Summary: Where did this pernicious doctrine of universalism originate?


1. When my brother called me vicious.

Was I wrong to tell my brother that universalism is a false teaching?

He called my comments "vicious." That's a good Bible word, and I guess my warnings to him about his present course were pretty harsh. But hey, I was in shock. This brother seemed to be such a stalwart soldier of the cross. He had given his life to the Lord and to the Lord's work. A no-compromiser for sure.

And here he was espousing universalism. All will be saved. No one will be lost. There is no eternal punishment.

I started out with warnings. I even suggested once, knowing his sense of humor, that perhaps he was putting all his Facebook friends on. He was going to lead us into thinking he had gone off the deep end so we would rise to the occasion and preach the truth online, for others to see. Then he would jump out of hiding, say "gotcha", and life would go on.

No. He really believes in the doctrine of inclusion. That all will be saved. No hell.

And yet in his eyes, I am vicious. Biblically that adjective applies to wolves, the kind that come in with no concern for the flock, and, well, eat the flock. Now that's vicious. I wanted to shake my brother, but not consume him. Not even hurt him.

The universalist heresy is decidedly vicious by the above description. Vicious on many counts. These are the ones that come to mind:

1. It allows man to continue on in his sin, since he knows that eventually all will be saved.

2. It nullifies the command for us to call all to repentance.

3. It denies the sinfulness of sin, suggesting that God should not judge it so severely.

4. It suggests that God is unjust to allow men to have an eternity without Christ. This sort of suffering is over the top.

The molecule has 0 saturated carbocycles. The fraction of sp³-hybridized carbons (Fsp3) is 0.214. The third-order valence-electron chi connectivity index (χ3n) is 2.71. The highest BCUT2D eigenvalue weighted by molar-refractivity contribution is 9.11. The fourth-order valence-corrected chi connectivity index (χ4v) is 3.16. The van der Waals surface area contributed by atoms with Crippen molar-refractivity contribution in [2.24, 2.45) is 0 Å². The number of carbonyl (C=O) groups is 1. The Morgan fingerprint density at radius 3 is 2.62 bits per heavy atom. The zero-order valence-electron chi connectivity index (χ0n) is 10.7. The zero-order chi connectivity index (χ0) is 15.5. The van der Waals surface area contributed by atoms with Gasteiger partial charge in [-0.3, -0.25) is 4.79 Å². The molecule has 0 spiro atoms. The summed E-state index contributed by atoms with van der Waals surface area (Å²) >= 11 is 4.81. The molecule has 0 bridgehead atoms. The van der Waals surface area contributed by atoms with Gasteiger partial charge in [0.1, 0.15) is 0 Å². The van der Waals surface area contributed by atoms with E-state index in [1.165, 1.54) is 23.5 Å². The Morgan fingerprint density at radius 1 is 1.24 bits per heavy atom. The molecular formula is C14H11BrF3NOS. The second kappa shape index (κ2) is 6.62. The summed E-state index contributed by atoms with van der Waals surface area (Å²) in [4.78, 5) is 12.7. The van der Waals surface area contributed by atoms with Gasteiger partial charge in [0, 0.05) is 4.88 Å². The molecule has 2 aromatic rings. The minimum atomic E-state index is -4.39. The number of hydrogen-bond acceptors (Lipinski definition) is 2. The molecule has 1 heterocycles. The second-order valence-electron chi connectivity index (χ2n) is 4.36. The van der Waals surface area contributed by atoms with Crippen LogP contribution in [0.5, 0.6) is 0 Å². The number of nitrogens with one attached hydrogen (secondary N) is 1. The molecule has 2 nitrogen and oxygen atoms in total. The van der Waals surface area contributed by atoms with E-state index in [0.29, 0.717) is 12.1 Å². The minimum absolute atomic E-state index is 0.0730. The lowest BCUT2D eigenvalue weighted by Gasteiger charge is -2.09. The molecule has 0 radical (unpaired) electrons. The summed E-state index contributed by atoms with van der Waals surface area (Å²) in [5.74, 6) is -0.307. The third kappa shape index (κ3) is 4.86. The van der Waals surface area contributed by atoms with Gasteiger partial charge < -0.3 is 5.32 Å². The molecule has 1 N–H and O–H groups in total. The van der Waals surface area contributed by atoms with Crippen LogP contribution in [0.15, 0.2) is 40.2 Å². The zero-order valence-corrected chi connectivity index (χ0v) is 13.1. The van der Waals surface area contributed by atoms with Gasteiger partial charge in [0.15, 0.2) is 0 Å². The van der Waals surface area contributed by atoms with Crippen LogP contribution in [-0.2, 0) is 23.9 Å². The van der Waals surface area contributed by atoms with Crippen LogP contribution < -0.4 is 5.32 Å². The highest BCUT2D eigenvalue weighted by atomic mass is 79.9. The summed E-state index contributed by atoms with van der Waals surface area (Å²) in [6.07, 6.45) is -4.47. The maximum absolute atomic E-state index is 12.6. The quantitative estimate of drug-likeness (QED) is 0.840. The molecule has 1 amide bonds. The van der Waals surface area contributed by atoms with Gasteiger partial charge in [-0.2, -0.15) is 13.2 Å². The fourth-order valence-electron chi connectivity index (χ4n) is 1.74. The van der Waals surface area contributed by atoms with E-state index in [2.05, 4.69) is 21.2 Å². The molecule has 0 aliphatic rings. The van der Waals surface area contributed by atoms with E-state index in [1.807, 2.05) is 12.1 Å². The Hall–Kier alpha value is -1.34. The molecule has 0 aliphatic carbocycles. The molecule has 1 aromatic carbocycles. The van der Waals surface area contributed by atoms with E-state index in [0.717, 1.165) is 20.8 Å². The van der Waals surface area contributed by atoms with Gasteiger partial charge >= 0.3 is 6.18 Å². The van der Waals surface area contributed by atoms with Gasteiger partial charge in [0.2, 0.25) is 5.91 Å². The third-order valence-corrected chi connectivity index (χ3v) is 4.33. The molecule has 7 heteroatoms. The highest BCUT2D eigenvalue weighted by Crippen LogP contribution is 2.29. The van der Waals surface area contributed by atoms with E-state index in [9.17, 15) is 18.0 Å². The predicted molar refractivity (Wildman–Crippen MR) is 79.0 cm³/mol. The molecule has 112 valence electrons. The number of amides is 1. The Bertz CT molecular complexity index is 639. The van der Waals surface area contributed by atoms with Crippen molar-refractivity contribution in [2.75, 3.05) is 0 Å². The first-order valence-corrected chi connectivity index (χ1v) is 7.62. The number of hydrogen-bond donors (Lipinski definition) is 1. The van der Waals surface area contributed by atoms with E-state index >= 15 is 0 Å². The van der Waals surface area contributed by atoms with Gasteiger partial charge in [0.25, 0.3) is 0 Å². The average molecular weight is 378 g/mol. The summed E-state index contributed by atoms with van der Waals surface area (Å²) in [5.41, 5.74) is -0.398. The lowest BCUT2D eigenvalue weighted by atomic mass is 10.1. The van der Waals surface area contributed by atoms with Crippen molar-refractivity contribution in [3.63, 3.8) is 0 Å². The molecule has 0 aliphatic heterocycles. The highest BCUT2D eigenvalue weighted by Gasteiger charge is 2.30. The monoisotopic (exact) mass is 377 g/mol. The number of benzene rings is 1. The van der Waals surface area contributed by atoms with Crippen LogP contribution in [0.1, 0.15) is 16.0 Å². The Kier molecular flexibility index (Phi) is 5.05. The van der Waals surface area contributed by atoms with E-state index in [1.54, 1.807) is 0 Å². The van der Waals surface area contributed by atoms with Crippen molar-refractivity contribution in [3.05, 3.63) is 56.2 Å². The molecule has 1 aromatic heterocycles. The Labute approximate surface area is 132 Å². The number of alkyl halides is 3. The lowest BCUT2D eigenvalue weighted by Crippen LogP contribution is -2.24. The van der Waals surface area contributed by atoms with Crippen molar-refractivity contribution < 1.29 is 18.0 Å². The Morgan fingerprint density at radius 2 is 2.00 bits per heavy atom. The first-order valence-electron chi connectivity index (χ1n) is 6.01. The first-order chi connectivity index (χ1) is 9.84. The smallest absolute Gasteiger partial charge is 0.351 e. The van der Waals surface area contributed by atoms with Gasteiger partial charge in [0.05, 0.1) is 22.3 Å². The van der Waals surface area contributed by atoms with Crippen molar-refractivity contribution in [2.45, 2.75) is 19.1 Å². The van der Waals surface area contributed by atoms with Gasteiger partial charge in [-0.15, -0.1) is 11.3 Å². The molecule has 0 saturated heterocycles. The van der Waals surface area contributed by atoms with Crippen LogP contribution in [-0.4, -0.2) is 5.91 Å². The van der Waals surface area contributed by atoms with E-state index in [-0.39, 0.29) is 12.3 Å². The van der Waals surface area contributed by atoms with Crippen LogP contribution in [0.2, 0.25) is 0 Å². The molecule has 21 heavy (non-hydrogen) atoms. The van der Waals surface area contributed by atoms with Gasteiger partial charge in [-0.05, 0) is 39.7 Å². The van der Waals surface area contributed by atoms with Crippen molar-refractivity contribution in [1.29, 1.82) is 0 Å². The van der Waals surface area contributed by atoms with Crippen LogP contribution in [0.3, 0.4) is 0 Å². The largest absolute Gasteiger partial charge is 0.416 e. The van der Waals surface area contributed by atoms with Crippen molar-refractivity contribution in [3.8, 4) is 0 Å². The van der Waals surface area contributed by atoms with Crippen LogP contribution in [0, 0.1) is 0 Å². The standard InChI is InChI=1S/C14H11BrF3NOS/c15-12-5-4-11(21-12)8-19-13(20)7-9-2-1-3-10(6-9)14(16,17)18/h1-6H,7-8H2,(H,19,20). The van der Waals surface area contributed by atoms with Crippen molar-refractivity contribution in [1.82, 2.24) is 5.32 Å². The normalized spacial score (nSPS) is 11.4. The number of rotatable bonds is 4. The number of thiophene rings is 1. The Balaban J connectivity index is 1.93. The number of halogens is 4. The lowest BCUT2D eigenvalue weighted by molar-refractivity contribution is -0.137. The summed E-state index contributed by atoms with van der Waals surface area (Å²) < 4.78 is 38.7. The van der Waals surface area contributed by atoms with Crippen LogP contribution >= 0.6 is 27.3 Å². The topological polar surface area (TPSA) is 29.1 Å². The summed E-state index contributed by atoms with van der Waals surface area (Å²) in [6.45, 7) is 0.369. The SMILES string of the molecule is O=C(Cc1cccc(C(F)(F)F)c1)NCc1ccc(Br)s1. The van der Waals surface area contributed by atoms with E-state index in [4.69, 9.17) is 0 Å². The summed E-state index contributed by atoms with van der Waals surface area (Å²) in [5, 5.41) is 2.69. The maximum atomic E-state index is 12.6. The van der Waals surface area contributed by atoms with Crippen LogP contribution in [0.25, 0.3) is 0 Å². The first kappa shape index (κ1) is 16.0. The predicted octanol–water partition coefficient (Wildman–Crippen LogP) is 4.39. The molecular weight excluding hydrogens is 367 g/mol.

5. It denies clear Scriptures that talk of eternal punishment, thus calling into question the inspiration of Scriptures.

6. It depends on the sayings of selected church fathers and even apocryphal writings to prop it up. The sufficiency of Scripture is thus also questioned.

7. It heavily leans on that most unworthy of supports, human reasoning and logic.

8. It draws no clear lines between righteous and unrighteous.

9. The entire missions program of the church, begun by the Great Commission of Jesus, is abrogated. All will be saved. Why go?

10. It applies faulty hermeneutics to writings of Paul, Peter, and John where there are sentiments that seem to support universalism.

11. It joins forces with all the major cults and the deepest feelings of carnal men all over the world. No one likes to be punished.

12. It assumes that if Jesus takes punishment for sin, man must never suffer consequences.

Any religious system that denies the Word, trusts man, belittles God, bypasses repentance, and espouses false promises to the unregenerate can only be called vicious. Awful. Damnable.

Oh people of God! Stay far from this poison and the wolves that promote it!


How long has this strange doctrine been among us?

2. A pernicious persistent weed...

The fact that fathers and other church leaders through the years have proclaimed a faith in Universalist principles is proof only of the persistence of the Satanic hosts, not of the Spirit's will being infused into the Body. There are persons who might look at a portion of my yard and determine that clover and crab grass are the norm, while bluegrass is an exception to it. Prevalence of lies does not replace the Truth, but in the minds of believers establishes it.

Jesus, Paul, John, Peter... they did not teach universalism. We must look elsewhere for its origins. And this particular aberration seems to have been sprinkled throughout history, giving rise to the boldness of modern adherents, as they point to this or that weed-grower and say "Aha! You see, this thing is not new."

Definitely not new. But not old enough to count, either. As early as the second century one will find a mishmash of "utterances" put together in book form and known as the Sibylline Oracles. Some were written by Christians, some by Jews. Some are good, some are simply pagan. They were rejected early on as inspired of God. But they do seem to favor our subject.

Some church fathers of this time seem to have been swayed toward universalism. In studying other cult beliefs I have found that the church fathers, as wonderful as they might have been in much of their teaching and lives, are not reliable sources of truth. They contradict one another and the Scriptures.

From the mid third century on, universalism was picked up by heretic groups such as the Manicheans. These were simply gnostics in Christian form. The gnostic heresy had already been condemned by the apostle John in his first epistle. But some of their teachings hung on.

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